down his doors. The entrance is on the next street.
If you go prancing in the wrong door, Ah Fung and
his mob will fade like joss smoke. All you’ll find
will be empty rooms, recently occupied, and—
maybe a torn bit of your girl’s dress.”
McCloskey and Neighbors each grabbed me by
an arm. I fought like a bull, but in the end I listened
to reason, and we went deploying around into
Benedict Street. No good in tipping our signals.
Poppy’s plan was to pose as a party of sightseers he
was guiding.
“But what about Ah Fung?” I objected. “He’ll
recognize us, me anyway.”
Poppy Sam explained that Foy Yang’s outer
room was just fixed up for gullible visitors. A few
props lay around in messy bunks, faking opium
stupor. Nobody would bother us. We would have to
fight our way behind a red curtain if we wanted to
reach Lucile. Besides Ah Fung wouldn’t have any
objection to our entering his web. He would object
to letting us out
Tonight I was going behind that red curtain, and
all China’s billions couldn’t stop my tearing it from
its fastenings. I’m built close to the carpet and I
kept out of sight behind the others, just in case we
stumbled upon Ah Fung snooping around. Foy
Yang had rigged up his show place with tables and
tall paper screens.
Yang himself came meekly forward. Poppy Sam
winked, pointed to us, sucked in his cheeks and
rolled his eyes dreamily. The Chink proprietor
bobbed and beamed, nodding until the little button
“Melican ball players,” he startled us by saying
brightly, and was hugely pleased with himself.
It was too late to quit now. Foy Yang left as
noiselessly as a cat and just about as trustworthy. It
was Poppy who led us through a maze of cleverly
placed screens, and the next minute we were
among the smokers. On a richly lacquered low
table a lamp burned sluggishly with a sickening
smell. The rest of the room was sordid, with its
sprawling, property figures.
A stunted girl, no bigger than a wax doll,
offered me a pipe.
“No smokee,” I said shortly, staring around until
I spotted the red curtain. “Whach um.”
POPPY SAM was watching me furtively. At the
first blow I realized he would scuttle for
safety. The soft, tiny pills had made a quaking
coward of him. The sweet smell was oozing into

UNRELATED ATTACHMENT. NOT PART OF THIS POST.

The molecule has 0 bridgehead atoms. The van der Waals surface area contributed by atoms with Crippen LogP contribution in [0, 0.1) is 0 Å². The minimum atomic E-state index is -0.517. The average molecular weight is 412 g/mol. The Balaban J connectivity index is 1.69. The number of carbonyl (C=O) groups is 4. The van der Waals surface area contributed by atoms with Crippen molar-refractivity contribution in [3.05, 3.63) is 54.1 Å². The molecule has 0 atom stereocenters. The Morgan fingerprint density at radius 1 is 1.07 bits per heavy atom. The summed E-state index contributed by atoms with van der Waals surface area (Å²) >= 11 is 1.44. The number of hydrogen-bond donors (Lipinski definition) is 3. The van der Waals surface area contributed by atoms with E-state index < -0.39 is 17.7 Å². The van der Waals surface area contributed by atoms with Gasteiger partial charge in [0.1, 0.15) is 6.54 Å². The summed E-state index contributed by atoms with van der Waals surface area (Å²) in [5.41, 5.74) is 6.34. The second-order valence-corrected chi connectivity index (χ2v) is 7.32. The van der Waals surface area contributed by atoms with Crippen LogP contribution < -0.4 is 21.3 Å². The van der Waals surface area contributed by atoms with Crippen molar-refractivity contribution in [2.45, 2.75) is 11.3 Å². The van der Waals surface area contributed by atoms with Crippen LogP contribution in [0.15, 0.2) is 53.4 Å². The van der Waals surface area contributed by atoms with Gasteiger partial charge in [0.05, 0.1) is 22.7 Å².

my own brain, and I was all for quick action. The
red curtain was across the room, really dividing one
big room in half. As I looked, it swayed as if
brushed by unseen bodies. I thought I heard a groan
that ended in a faraway, gurgling sob of sound. The
curtain was motionless.
I knew my Aldermen, good blokes on a ball
field and good at a rough and tumble against any
odds. I remembered things about them—Ned
Gabbler thrashing six cops in Chicago and yanking
the helmet of the seventh down over his ears,
McCloskey going joyously into the stands after a
gang who were riding him when he knew they were
desperate gunmen, Neighbors battling his way to
our dressing room through an angry team, waiting
with bats.
Impetuously I started forward, my fingernails
biting savagely into the bat handle under my coat. I
heard my volunteers forming in my rear, solidly.
But before I had advanced a step, there was Foy
Yang coming right up out of the floor and blocking
“No go there, if you please,” he lisped, all
smirking apology. “Plivate office.”
I made a grab for his pigtail and nearly hauled it
out by the roots. The mask was off when he
screeched an imprecation and made a pass at me
with a glittering knife he flashed from his sleeve.
The patter of feet sounded; yellow, jaundiced faces
closed in evilly from all sides. More long slender
dirks gleamed evilly in the flare from the lanterns
and hatchets, too. Those quiet sleepers in the bunks
rose like the dead on Judgment Day.
“Aldermen this way!” I bellowed, wading into
the thick of that ghostly, rustling swarm. “Down
with that curtain, fellers! Let’s get a look at what’s
behind it!”
My bully boys came wading, good old Ned

Gabbler joyously in the van, eager to crack skulls
now that the kill was within sight. The whole
flimsy curtain came fluttering down on top of us at
the first jerk, winding treacherously around our
arms, so that we couldn’t swing our short and
deadly weapons. The yellow hirelings of Foy Yang
darted in to finish the white invaders with knife and
Yet somehow I tore free, and let the nearest
skull have it—crack. It sounded like ice, frozen too
tight, splitting wide-open. I hit again, and this time
it was like a ripe watermelon under my bat. I saw a
Chink go for McCloskey, his hatchet hand
swinging like one of the side-wheelers in our
league. My bat, red and sticky, broke his knuckles.
Other bats were sounding. I guess we all hit
1.000 for the next few minutes. We fought through
the doorway from which we had torn the red
curtain, Every light went out suddenly.
“Lucile!” I yelled into the dark beyond. “It’s
HE attack had faded away into the
underground warrens of Chinatown.
McCloskey, Neighbors and Gabbler clustered
around me, listening. But all any of us heard was
the echo of my voice. We knew too well we
weren’t alone. Whispers, gutturals—then a white
girl’s piercing scream!
“Mike, Mike! They’re choking me! O—o—o—
oh! Ah!”
That strangling cry made a crazy man of me,
and I dashed forward blindly. I was flung violently
off my balance. The other Aldermen were in no
better plight. We all piled up on the floor, clawing,
swearing, bewildered. Those wily Chinks had
circled around us, winding our legs in a long sash
that was the curtain, and tripping us wholesale.
Again we had a battle on our hands. My clothes
ripped, and I realized I’d escaped a death wound by
inches. I floundered to my feet, swaying and dizzy.